Musikinésia, a game that teaches you music theory

Musikinésia is a game about mastering the telekinetic powers of a dusty piano by learning how to play a real one. Not long ago, Rock Band 3 (2010) had a plastic keyboard that let players get the hang of rhythms on the piano, and Synthesia (2013) got a little closer to actually being a pack of lessons by using the whole range of a MIDI keyboard as a controller. None of them, though, teach players about music theory as Musikinésia attempts to.

“I think that, first of all, [these games] pique the person’s interest for music,” said Rogério Bordini, game and sound designer of Musikinésia. “It’s so good to play Guitar Hero, Rock Band and feel like a drummer, a guitarist. People who never got in touch with music practice have, for the first time, a kind of experience and may be motivated to study further.” Bordini’s assertion is that, even though those previous music games don’t actually teach music theory, they give players a useful notion of rhythm.

Bordini went back to Brazil after a year studying in London, and as soon as he arrived a professor came up with the idea of creating an app that would help beginners to understand the piano keys and play them correctly. The Laboratory of Learning Objects (LOA, in Portuguese), where Bordini studies, took the project and started working on a game instead. “We brainstormed and came up with this game, which would be a kind of Guitar Hero for keyboards and learning sheet music.”

The basics of the game are similar to the 00s music games: play the right notes on the right beat and score as many points as you can until the song ends. However, instead of a dark grid filled with colorful notes, Musikinésia features a white pixel-art sheet music, with a black G-clef on the left with whole notes rolling on the screen until they reach it. The sheet music is on top of an illustration of a piano, where it’s shown which keys the player is pressing and if they’re correctit’s nearly impossible to look at it while playing without missing some beats.

The point is that these whole notes and their position on the sheet music show exactly what note is being played. The game also indicates that the line at the bottom is E, the second one up is G, and so on. “We tried to make it an accurate experience, one as close as possible of playing a real instrument,” Bordini said. “If you’re playing in an orchestra, you’ll be paying attention to the sheet music, and your fingers must be properly placed on the instrument, whether it’s a keyboard, a flute, or a violin.”

some levels include tempo variations, accidentals—sharps and flats

One of the biggest concerns that the team working on Musikinésia has is balancing this educational core with something more friendly. It’s why the game walks the line between fantasy and reality. The choice to use pixel art was also informed by this concern. But the most significant effort to draw players into what is essentially an educational game is through the story of Tom, a boy who was cleaning his house and found a dusty piano. He’d never touched a piano before, but after playing some notes he found that some objects started floating around him, as in a telekinetic phenomenon.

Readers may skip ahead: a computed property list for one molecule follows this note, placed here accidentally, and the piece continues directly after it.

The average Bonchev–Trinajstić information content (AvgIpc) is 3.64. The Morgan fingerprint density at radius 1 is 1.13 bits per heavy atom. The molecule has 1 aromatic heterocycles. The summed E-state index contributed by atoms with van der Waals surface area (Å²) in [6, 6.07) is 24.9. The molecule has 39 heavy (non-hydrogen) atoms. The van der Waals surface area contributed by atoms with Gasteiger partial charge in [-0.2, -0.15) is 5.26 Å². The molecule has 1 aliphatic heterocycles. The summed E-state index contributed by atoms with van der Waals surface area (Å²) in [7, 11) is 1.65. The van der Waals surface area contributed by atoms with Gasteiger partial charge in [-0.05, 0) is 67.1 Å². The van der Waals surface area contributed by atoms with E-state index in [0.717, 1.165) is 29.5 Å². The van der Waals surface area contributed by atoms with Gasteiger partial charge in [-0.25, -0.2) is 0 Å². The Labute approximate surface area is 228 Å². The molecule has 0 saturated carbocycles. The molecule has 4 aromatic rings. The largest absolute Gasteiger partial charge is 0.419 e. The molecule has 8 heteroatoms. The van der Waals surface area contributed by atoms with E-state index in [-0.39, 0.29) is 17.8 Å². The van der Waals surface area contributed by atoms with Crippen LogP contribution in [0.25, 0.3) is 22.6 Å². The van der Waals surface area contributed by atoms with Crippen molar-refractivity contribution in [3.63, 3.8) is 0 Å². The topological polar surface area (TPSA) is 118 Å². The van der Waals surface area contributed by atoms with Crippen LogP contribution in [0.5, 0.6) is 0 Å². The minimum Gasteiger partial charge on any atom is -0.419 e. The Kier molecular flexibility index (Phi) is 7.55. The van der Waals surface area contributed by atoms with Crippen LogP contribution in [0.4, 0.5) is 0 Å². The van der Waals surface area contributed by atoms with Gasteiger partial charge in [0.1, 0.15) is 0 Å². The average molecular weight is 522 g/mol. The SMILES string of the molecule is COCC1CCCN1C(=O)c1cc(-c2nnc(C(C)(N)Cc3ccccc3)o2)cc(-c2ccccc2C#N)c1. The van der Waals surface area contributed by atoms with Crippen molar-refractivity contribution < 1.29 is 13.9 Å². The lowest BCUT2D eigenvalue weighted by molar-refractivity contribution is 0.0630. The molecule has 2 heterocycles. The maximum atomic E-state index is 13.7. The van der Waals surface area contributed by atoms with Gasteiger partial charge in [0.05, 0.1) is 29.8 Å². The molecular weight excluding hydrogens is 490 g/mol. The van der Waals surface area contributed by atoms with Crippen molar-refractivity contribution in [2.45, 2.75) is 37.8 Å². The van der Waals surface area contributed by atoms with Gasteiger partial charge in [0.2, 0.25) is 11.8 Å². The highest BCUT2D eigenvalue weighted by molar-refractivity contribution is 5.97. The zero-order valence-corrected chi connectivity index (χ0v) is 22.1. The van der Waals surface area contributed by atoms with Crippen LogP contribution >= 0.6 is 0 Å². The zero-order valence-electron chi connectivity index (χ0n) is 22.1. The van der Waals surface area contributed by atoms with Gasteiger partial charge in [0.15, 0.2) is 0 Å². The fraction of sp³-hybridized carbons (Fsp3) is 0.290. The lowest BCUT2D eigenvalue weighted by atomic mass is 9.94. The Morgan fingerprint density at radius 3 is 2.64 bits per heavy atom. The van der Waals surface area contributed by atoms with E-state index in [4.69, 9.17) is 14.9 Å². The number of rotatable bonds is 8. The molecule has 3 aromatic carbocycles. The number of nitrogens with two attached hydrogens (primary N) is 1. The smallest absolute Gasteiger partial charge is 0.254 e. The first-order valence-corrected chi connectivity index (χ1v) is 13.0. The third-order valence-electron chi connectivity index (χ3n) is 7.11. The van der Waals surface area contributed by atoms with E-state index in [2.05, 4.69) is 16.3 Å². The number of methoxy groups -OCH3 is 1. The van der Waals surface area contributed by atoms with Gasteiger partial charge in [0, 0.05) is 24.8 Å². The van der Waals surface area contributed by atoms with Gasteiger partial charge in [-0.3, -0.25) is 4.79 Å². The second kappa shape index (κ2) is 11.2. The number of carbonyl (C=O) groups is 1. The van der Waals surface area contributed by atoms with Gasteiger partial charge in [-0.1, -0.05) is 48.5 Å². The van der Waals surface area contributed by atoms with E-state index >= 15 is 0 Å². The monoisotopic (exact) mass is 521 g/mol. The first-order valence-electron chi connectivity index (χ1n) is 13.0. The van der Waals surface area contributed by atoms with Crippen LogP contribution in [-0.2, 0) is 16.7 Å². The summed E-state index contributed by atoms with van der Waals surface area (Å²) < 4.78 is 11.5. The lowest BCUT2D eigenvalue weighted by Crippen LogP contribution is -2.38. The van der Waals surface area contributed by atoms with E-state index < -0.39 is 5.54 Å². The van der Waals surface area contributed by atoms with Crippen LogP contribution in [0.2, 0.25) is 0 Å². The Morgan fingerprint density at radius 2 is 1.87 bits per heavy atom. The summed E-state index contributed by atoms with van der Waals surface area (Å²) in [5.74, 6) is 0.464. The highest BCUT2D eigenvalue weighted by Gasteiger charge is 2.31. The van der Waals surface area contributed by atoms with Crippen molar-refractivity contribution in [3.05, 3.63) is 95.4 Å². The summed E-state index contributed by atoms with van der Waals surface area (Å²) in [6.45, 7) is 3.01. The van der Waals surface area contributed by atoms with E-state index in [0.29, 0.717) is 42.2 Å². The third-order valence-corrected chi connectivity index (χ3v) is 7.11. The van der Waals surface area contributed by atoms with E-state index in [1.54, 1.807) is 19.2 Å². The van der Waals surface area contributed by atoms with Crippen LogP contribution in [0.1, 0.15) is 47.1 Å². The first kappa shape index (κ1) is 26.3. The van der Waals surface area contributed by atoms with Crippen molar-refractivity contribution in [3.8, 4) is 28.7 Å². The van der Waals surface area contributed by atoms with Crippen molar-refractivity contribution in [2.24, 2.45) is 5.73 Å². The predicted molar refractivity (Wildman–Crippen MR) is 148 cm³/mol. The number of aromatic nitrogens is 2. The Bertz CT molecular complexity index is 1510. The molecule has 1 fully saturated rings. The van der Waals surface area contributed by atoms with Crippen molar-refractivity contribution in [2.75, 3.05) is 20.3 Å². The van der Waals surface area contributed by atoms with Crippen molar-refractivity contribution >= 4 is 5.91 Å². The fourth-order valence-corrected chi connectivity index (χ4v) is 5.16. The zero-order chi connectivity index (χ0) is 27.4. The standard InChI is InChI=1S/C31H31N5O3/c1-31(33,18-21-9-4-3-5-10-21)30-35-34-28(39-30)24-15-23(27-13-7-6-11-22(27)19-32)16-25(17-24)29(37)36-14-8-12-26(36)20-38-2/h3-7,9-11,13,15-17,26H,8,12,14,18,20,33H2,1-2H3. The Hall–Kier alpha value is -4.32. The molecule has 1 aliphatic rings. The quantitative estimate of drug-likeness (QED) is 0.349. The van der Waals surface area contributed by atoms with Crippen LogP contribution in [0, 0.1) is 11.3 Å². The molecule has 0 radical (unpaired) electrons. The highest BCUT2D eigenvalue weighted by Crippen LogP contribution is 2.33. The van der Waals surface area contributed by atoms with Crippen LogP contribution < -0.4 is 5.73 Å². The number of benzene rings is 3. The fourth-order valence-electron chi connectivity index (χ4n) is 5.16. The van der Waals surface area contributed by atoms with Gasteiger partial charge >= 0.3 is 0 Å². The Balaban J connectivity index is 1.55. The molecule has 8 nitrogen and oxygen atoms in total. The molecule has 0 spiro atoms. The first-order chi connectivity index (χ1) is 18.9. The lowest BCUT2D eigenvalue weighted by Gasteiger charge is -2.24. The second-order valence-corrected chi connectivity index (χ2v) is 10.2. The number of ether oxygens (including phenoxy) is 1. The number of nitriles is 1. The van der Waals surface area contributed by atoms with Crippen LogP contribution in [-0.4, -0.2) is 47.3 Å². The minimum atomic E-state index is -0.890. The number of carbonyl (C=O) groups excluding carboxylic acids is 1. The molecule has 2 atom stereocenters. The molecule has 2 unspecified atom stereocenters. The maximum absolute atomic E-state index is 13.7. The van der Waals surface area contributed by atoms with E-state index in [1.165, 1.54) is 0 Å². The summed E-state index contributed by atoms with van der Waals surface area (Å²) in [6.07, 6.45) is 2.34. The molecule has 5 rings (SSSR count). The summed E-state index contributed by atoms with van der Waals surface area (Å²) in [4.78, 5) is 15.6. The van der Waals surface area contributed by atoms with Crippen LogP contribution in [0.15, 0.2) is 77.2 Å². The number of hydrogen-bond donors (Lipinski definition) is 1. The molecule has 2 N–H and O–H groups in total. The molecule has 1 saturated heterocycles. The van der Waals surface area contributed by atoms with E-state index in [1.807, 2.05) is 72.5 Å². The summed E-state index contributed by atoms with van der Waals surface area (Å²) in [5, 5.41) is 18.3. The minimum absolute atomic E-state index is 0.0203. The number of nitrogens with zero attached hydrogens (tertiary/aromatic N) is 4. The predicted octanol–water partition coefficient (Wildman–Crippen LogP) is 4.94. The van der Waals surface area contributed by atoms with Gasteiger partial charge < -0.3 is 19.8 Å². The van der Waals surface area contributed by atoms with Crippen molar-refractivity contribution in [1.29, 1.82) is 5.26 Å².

In order to control the power of the piano, Tom starts to study and learn how to use telekinesis through music. “There’s a level with a duck stuck on top of a tree, and Tom has to help it to get down,” Bordini said. “That’s a lame example, but after a while he seals deals with the Italian mafia and fights pirates.” The protagonist, as the player, is a layperson on the piano, which may help them to identify with Tom during the campaign.


Musikinésia is made for music literacy. Even though the team at LOA believe its design is also a good fit for adults who know nothing about music theory, the game is aimed at children and teenagers at schools. Bordini’s experience with music education in Brazil and England has shown him that different countries have different approaches to the subject. In his words, music teachers in Brazil are more like general practitioners of the art. “In England, I felt this in a different way. They value it much more. There are actual music teachers in schools,” Bordini said. This is something that Bordini and his team are bearing in mind with the Portuguese and English versions of the game.


Music theory is quite extensive, but Musikinésia will help students with the basics as well as teach more complex topics in its latter levels. “We even wanted to approach harmonic fields, which is a very advanced subject in this area, but we had some issues due to limitations of the game’s interface,” explained Bordini. However, some levels include tempo variations, accidentalssharps and flats—and the basics of chord formation, triads, and tetrads.

The team at LOA, despite being researchers, seem to be thoroughly analyzing the trends both in videogames and education to make their game accessible and understandable to everyone. “Sometimes we stick too much to the academia, to the university, we shut ourselves in there,” Bordini said. “But the more we bring this to the public, events, and schools, the more people will notice and benefit from it.”

A full version of Musikinésia is available at LOA’s website in Portuguese. If you want to play it in English, you can download an alpha version here. The full English version release date is the first quarter of 2017.